We do NOT however have the same research pertaining to the use of synthetic oxytocin, and furthermore, we know that synthetic oxytocin can actually influence those pathways detrimentally, probably in a dose specific way. In the very interesting article ‘Beyond Labor: the role of natural and synthetic oxytocin in the transition to motherhood’ (Bell, 2014) this is explored in depth.
To summarise, and very simply, the more synthetic oxytocin we administer, the more inhibition of oxytocin receptors in the maternal body (and perhaps the fetal one) takes place, on a molecular, physiological and epigenetic level.
This down regulation is likely to change the behaviours facilitated by endogenous oxytocin. Endogenous oxytocin buffers stress experienced due to fear and pain (as might be experienced during birth), therefore optimising well being and survival of mother and baby.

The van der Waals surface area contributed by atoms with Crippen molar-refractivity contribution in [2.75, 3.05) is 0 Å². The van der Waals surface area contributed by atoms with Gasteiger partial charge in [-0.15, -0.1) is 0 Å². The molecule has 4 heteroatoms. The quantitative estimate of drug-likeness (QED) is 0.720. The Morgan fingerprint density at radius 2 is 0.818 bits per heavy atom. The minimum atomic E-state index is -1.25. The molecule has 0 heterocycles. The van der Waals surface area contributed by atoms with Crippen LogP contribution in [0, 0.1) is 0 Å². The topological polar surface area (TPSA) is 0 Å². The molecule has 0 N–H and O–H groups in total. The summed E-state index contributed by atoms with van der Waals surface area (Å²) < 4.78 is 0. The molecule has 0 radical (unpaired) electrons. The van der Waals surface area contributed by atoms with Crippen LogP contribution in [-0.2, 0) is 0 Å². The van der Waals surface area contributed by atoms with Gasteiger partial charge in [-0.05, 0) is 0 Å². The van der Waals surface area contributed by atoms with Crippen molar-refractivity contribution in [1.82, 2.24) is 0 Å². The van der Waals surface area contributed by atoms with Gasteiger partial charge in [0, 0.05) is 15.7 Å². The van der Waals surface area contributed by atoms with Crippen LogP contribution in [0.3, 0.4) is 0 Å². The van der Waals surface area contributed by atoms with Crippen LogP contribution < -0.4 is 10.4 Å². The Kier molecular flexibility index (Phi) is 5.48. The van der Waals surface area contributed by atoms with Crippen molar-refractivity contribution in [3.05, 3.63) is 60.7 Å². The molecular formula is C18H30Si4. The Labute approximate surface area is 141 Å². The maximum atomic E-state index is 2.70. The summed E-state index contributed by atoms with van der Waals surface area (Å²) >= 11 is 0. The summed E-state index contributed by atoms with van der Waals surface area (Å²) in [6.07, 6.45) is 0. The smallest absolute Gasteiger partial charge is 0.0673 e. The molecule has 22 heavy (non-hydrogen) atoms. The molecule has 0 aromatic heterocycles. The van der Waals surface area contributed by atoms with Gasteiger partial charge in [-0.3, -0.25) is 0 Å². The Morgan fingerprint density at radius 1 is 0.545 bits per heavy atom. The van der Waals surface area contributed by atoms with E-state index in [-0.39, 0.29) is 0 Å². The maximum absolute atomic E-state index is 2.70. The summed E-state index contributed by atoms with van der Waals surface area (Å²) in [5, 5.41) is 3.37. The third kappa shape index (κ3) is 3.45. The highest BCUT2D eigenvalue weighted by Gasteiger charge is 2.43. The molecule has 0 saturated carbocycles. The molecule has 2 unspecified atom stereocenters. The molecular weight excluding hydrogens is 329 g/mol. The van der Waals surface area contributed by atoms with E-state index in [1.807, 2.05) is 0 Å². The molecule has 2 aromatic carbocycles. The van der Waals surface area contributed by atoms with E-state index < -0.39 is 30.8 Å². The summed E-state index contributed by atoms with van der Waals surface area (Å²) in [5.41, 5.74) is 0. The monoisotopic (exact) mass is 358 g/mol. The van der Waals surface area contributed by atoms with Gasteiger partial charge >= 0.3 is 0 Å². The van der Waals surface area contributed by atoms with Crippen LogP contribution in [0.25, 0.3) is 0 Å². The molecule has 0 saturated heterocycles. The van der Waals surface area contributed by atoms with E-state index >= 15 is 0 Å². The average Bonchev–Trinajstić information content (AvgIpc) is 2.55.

The pulsing system of endogenous oxytocin release is also protective against anxiety and depressive feeling. We know less about the influence of synthetic oxytocin on this mechanism. Especially in the context of current birth practices and the fact that births induced or augmented may also be less satisfying to mothers and subsequently lead to low mood after birth. This could be because synthetic oxytocin does not act on the brain in the same way as natural oxytocin which promotes the release of beta-endorphins (pain relieving hormones) during birth (Uvnäs-Moberg, 2016). This is understanding of course, the likelihood of developing depressive feelings after birth is hugely multifactorial.
The impact of synthetic oxytocin on mothering behaviours has been studied mostly in animals. The outcomes of these studies are interesting but frustratingly inconclusive.
For example, in a type of vole, low dose synthetic oxytocin exposure increased the ability to form close bonds, while high dose exposure diminished the ability to bond.